Mates of that lot, and one of the buzziest bands around (they’ve picked up the same management as The Horrors with zero releases to their name), are Telegram. Anticipation was high, and it was partly met. As with Temples, they channel their ’60s influences without even a hint of anything more recent coming into sight. The energy of the mustachioed guitarist has to be commended, although the weird vocoder on the lead vocals made the songs all sound a little too similar. I love ’60s R&B as much as the next man (which is all of them I think), but there is a fine line between The Strypes and a band who aren’t a joke. These two are going to have to be careful they don’t disappear too far down into their 45s collection.
We then heard through the grapevine that Ben Wheatley and Shane Meadows were doing a joint Q&A over in the cinema tent. Of course, everyone else had heard this too and the crowd was bursting the tent (according to the website this was never an actual thing though, damn rumours). It was in this ‘other space’ that the more arty side of things was happening, with weird fancy dress monsters dancing in small bars and animations being projected onto the wall. It’d be nice to see this integrated a little better into the music arena. In fact, it’ll be cool to see this side of things expand in future full stop.
Saturday night was party night, and I was surrounded by Scousers so obviously partying is what I went and did. Luckily Gold Panda was on hand to soundtrack the shenanigans. New album in tow, the Chelmsford-via-Peckham producer has enough big tunes to turn the previously dry crowd into a head-nodding collective; I think I even saw some leg and hip movement at some point, the naughty beggars. Taking to the decks late into the night was Ben UFO (great big grooves) and Machinedrum, whose scatty use of rhythms was reminiscent of free parties in Devon. They actually made it quite difficult to continue dancing though, which seemed to be a bit pointless as I was in a dance tent for a reason.
By Sunday morning we’d hit traditional No Man’s Land territory, especially as I’d had to sleep in all my clothes to keep warm (not taking a sleeping bag is the worst and my mate Josh didn’t fancy spooning). Local heroes Sky Larkin were first on the main stage, previewing an upcoming album due for release on Wichita. The three piece’s clean but loud approach to rock is reminiscent of The Joy Formidable and Now, Now, and when they break into a solid groove it really works. Kate Harkin’s voice is especially pleasing, but the ends of the songs don’t always resemble endings; whereas Wolf Alice have thorough lines and hooks, Larkin get a bit flabby round the waist.
“Stand there and laugh while my dignity collapses” screeches Wytches frontman Kristian Bell on the band’s standout track. The Brighton three piece (who apparently also have a secret fourth member back in their hometown) bring back the spirit of Nirvana, with all of the anger but replace the self loathing with sexual fustration and psychotic images of “graveyard girl’s spinning round like a pendulum”. If you’ve read The Monitors before you know we don’t need to tell you how good this band is again, really.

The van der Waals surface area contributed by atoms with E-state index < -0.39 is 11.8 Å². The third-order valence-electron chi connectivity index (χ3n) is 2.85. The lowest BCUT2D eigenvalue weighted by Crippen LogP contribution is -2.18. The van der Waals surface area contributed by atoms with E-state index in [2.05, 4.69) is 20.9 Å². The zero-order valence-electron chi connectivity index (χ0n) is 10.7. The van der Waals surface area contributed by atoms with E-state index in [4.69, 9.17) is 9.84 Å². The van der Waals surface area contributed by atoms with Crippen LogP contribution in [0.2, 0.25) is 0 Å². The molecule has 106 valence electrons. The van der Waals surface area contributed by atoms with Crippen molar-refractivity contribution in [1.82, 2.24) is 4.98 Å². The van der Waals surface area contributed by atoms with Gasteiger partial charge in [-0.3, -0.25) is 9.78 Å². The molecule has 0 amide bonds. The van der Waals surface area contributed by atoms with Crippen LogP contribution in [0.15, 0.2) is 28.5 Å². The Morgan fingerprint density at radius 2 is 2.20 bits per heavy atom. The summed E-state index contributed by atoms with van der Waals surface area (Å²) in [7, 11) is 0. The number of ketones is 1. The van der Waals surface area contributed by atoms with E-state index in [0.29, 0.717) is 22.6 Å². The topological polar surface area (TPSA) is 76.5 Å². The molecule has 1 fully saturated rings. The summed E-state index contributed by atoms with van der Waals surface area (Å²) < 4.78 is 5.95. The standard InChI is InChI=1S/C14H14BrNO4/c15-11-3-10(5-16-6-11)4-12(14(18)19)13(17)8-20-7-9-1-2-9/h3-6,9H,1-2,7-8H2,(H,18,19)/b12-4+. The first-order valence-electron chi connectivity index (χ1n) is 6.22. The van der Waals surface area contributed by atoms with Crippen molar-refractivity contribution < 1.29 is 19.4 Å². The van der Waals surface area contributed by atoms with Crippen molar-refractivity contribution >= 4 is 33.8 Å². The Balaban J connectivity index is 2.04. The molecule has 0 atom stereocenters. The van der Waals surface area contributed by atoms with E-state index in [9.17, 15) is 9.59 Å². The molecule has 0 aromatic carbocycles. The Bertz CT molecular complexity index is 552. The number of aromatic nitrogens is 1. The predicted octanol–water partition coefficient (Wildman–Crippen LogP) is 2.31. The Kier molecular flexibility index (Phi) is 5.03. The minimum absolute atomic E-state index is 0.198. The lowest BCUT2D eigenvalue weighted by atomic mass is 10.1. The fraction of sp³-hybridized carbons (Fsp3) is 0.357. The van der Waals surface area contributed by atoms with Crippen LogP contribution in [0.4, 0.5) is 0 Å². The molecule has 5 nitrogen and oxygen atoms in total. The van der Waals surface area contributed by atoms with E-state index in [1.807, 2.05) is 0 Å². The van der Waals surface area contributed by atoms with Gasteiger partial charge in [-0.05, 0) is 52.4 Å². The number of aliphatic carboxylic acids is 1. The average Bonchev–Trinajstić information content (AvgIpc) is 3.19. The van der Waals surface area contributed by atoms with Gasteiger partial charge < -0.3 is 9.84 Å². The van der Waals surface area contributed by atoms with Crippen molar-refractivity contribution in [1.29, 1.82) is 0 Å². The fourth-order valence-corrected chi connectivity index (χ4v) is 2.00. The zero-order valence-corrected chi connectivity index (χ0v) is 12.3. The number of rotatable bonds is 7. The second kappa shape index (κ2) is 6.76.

Next, another ‘local hero’ band with a noticeable front person: Hookworms. The Twitter and rant-friendly MJ is certainly a fun character to watch, even at 2pm while suffering from a bout of festival tiredness, aggressively attacking his synth and the other onstage microphone like he despises them. In contrast, his bandmates decide on the musical statues approach. The strobe-friendly light show and booming volume make their kraut-induced psych rock hard to digest but definitely worth chewing over. I sort of wished this had been on about twelve hours earlier than it actually was, so all its barmy, doom/euphoria glory could’ve really shone in the dark.
It was at this point I realised I was going to have to miss the Sunday night’s festivities in order to get back to work on time (or at all) on Monday (my editor’s a
right relentless bastard man whose discipline and focus is a great source of inspiration to me). As I understand it, Django Django and the rest saw the weekend off in suitable fashion.
I left Beacons knowing I was leaving a place where everyone starts off every conversation with a friendly “hiiyyaaaaa” and was on my way back to London where people would likely step over your dead body, and nick the Oyster from your pocket while they were at it. While the event wasn’t totally groundbreaking, it’s the people who made it. You can keep your £230 tickets and your Rolling Stones, I’d rather be at Beacons with a good dose of new music and a community crowd to boot. Just remember to pack your sleeping bag.
By Nicholas Burman